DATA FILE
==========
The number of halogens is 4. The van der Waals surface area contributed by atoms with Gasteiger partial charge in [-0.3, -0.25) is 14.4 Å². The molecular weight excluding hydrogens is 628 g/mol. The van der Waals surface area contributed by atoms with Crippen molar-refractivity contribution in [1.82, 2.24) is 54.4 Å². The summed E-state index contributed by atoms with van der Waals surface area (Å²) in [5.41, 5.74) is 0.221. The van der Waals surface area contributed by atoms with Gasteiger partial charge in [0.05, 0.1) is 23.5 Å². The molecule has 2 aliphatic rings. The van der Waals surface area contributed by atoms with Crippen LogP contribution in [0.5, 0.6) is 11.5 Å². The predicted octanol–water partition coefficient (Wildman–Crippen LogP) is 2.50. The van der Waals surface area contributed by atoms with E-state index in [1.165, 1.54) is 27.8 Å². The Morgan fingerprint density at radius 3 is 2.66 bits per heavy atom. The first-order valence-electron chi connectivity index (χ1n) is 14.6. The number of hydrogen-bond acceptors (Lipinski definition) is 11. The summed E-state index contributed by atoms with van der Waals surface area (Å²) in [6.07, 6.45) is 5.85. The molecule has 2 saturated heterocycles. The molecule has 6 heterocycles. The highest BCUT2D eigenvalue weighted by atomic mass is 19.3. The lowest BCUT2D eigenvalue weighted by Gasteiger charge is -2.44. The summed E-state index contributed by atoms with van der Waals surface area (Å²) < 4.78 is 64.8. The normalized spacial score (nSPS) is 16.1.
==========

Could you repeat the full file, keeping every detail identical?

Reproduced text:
The number of halogens is 4. The van der Waals surface area contributed by atoms with Gasteiger partial charge in [-0.3, -0.25) is 14.4 Å². The molecular weight excluding hydrogens is 628 g/mol. The van der Waals surface area contributed by atoms with Crippen molar-refractivity contribution in [1.82, 2.24) is 54.4 Å². The summed E-state index contributed by atoms with van der Waals surface area (Å²) in [5.41, 5.74) is 0.221. The van der Waals surface area contributed by atoms with Gasteiger partial charge in [0.05, 0.1) is 23.5 Å². The molecule has 2 aliphatic rings. The van der Waals surface area contributed by atoms with Crippen LogP contribution in [0.5, 0.6) is 11.5 Å². The predicted octanol–water partition coefficient (Wildman–Crippen LogP) is 2.50. The van der Waals surface area contributed by atoms with E-state index in [1.165, 1.54) is 27.8 Å². The Morgan fingerprint density at radius 3 is 2.66 bits per heavy atom. The first-order valence-electron chi connectivity index (χ1n) is 14.6. The number of hydrogen-bond acceptors (Lipinski definition) is 11. The summed E-state index contributed by atoms with van der Waals surface area (Å²) in [6.07, 6.45) is 5.85. The molecule has 2 saturated heterocycles. The molecule has 6 heterocycles. The highest BCUT2D eigenvalue weighted by atomic mass is 19.3. The lowest BCUT2D eigenvalue weighted by Gasteiger charge is -2.44. The summed E-state index contributed by atoms with van der Waals surface area (Å²) < 4.78 is 64.8. The normalized spacial score (nSPS) is 16.1.